• For researchers wanting to simplify their EMA design, assessing events (eg, smoking and eating a meal) through signaled prompts rather than participant self-initiation may be a viable option. Depending on the event being considered, researchers may want to consider adding in more signal prompts to catch more events.
    • EMA study designs should capture and retain all data submitted by participants, regardless of whether they meet the full criteria set by the researcher.
    • As the EMA will likely collect identifiable participant data (eg, phone numbers), researchers should be aware of the privacy policies of the institution they are working in to ensure they are compliant.
Textbox 1. Lessons learned from the Family Matters study for future ecological momentary assessment (EMA) studies.

Considerations for Future EMA Research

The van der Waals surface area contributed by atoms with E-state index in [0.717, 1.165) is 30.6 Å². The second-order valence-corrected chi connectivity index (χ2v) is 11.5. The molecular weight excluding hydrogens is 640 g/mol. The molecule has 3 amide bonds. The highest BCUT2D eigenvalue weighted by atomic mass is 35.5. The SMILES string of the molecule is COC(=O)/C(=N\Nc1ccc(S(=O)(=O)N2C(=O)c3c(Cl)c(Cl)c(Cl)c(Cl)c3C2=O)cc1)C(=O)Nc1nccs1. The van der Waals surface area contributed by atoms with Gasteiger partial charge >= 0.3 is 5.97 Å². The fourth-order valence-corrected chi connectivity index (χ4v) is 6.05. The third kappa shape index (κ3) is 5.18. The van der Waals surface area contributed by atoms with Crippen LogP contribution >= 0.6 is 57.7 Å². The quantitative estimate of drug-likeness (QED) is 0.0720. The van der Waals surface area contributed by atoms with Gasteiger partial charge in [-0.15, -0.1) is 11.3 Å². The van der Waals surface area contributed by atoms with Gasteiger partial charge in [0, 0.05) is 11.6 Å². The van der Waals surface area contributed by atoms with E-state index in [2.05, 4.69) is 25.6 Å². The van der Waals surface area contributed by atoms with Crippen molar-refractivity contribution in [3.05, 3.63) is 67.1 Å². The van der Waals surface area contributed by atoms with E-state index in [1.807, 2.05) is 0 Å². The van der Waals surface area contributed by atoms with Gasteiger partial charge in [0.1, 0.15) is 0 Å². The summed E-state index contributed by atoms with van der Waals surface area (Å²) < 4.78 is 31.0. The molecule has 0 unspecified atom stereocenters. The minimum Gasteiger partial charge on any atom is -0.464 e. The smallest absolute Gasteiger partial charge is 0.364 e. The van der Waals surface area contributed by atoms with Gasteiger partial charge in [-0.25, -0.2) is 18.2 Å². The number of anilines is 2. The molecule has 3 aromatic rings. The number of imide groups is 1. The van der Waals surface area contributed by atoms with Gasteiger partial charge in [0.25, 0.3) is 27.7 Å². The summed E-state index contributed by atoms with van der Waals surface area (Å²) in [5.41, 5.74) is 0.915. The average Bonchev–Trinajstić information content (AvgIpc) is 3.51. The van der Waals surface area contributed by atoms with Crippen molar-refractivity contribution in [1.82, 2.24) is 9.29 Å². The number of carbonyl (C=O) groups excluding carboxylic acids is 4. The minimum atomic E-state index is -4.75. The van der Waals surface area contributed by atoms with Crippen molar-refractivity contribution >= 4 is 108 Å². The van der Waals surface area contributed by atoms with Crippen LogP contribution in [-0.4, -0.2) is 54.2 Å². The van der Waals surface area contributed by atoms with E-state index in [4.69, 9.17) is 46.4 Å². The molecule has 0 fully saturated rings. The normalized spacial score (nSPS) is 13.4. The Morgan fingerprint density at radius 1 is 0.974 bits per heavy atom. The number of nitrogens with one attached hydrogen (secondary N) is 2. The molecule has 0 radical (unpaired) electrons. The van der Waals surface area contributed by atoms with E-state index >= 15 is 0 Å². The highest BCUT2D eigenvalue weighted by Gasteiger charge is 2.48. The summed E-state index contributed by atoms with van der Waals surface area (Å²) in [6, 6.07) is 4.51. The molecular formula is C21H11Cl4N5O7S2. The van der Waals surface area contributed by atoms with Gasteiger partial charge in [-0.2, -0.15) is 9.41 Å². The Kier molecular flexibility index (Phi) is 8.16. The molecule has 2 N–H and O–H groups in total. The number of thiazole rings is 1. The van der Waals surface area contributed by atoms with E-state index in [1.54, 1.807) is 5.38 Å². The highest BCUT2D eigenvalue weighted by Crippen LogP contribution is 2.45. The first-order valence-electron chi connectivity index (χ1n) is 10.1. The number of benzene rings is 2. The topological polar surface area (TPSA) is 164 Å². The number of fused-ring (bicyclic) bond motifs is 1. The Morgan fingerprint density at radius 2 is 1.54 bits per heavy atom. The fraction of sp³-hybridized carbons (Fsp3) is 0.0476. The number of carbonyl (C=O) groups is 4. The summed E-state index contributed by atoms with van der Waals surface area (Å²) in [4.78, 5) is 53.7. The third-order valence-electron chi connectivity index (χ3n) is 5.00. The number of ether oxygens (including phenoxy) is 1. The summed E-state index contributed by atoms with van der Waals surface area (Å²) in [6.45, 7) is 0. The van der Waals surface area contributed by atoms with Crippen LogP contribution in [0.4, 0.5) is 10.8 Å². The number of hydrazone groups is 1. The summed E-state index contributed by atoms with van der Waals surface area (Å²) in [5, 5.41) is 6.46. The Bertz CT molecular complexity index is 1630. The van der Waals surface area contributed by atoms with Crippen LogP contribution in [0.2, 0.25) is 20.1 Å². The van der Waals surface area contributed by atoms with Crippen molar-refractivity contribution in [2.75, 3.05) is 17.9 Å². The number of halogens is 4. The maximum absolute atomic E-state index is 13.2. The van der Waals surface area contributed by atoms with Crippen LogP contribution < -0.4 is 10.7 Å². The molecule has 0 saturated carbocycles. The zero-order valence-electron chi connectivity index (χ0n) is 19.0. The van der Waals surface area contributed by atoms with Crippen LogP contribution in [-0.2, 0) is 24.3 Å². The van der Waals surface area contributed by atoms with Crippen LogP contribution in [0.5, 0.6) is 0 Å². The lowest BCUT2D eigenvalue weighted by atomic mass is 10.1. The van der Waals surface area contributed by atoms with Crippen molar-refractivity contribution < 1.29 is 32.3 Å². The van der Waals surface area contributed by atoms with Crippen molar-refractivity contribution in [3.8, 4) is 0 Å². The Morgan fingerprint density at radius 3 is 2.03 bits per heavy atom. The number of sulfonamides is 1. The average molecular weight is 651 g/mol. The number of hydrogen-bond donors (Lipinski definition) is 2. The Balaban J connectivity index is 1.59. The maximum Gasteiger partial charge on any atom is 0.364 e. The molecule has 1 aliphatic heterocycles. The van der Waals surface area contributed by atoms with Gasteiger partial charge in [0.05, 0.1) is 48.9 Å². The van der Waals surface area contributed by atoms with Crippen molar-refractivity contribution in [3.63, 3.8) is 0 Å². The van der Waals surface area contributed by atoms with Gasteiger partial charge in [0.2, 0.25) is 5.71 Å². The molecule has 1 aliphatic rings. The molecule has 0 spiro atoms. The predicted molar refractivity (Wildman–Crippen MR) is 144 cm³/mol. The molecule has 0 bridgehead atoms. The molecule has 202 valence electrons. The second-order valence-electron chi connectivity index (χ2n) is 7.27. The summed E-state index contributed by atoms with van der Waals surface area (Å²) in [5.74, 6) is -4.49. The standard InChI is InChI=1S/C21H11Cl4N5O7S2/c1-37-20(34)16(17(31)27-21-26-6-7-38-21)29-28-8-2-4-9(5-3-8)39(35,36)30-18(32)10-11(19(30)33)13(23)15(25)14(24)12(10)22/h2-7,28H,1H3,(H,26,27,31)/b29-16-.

One functionality that we built into the design of our EMA event surveys was the ability of the parent to enter a meal survey at the beginning of a signal-contingent survey if they had forgotten to report a meal (event-contingent survey) earlier. This intentional design allowed us to capture any unreported meals that the parent shared with the child in the study. This design was important as EMA studies with racially and ethnically diverse, low-income households are less common; thus, we wanted to ensure that the EMA system was user-friendly to navigate and allowed to collect as much data as possible, within the bounds of the data being accurate. However, there are potential disadvantages to consider in the study design. First, it is not possible to ascertain the exact time of the behavior (ie, meal), although it is possible to determine the window of time the behavior occurred, and there could potentially be a loss of specificity further away from the meal the survey is entered. It is important that signal- and event-contingent surveys be collected in the order they occurred, so they do not affect a retrospective assessment (eg, you would not want participants to submit signal-contingent surveys, ie, report on momentary stress, but enter all event-contingent, ie, meal, surveys in the evening). Future EMA research collecting meal-level data through signal-contingent surveys may be able to increase the level of event-contingent (ie, meal survey) completion by offering multiple ways to complete the survey (ie, individually or as part of the signal-contingent survey), while also having the participant report on the time the meal was eaten when they took the delayed meal survey. Parents also only reported on meals for which both the parents and the child were present. This allowed parents to provide detailed information on the meal; however, this design may not allow for the assessment of overall child dietary intake behaviors as many meals (eg, those eaten at school) were not reported. Another important consideration for future research is related to the differing amounts of time parents are with their child. It may be important to assess the amount of time the parent spent with the child since the last survey to determine if parent behaviors could have had an influence on the child. Future research may wish to involve older children, who may be more reliable reporters than younger children of dietary intake behaviors, in EMA data collection alongside their parents.